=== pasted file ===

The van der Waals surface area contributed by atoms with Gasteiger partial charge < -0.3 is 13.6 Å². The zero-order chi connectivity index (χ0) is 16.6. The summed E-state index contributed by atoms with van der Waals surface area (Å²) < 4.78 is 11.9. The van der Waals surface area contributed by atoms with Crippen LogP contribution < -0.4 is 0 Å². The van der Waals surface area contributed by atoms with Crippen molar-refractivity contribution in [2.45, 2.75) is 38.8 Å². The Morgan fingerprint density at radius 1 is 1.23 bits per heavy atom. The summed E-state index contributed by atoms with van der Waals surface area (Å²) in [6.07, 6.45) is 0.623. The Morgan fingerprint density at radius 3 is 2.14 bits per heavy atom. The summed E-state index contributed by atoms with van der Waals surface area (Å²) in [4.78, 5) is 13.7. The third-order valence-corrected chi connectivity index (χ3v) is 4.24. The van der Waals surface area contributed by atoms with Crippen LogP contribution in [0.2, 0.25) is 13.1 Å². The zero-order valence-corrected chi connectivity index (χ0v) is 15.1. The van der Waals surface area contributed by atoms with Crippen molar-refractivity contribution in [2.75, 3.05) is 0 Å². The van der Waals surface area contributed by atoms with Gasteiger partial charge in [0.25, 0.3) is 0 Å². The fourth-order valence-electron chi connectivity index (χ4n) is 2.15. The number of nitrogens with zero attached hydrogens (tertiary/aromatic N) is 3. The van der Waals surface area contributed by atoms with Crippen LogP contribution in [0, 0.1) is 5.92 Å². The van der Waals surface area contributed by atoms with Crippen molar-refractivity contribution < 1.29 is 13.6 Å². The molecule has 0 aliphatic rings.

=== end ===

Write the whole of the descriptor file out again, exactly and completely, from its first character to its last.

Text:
The van der Waals surface area contributed by atoms with Gasteiger partial charge < -0.3 is 13.6 Å². The zero-order chi connectivity index (χ0) is 16.6. The summed E-state index contributed by atoms with van der Waals surface area (Å²) < 4.78 is 11.9. The van der Waals surface area contributed by atoms with Crippen LogP contribution < -0.4 is 0 Å². The van der Waals surface area contributed by atoms with Crippen molar-refractivity contribution in [2.45, 2.75) is 38.8 Å². The Morgan fingerprint density at radius 1 is 1.23 bits per heavy atom. The summed E-state index contributed by atoms with van der Waals surface area (Å²) in [6.07, 6.45) is 0.623. The Morgan fingerprint density at radius 3 is 2.14 bits per heavy atom. The summed E-state index contributed by atoms with van der Waals surface area (Å²) in [4.78, 5) is 13.7. The third-order valence-corrected chi connectivity index (χ3v) is 4.24. The van der Waals surface area contributed by atoms with Crippen LogP contribution in [0.2, 0.25) is 13.1 Å². The zero-order valence-corrected chi connectivity index (χ0v) is 15.1. The van der Waals surface area contributed by atoms with Crippen molar-refractivity contribution in [2.75, 3.05) is 0 Å². The van der Waals surface area contributed by atoms with Gasteiger partial charge in [0.25, 0.3) is 0 Å². The fourth-order valence-electron chi connectivity index (χ4n) is 2.15. The number of nitrogens with zero attached hydrogens (tertiary/aromatic N) is 3. The van der Waals surface area contributed by atoms with Crippen LogP contribution in [0, 0.1) is 5.92 Å². The van der Waals surface area contributed by atoms with Crippen molar-refractivity contribution < 1.29 is 13.6 Å². The molecule has 0 aliphatic rings.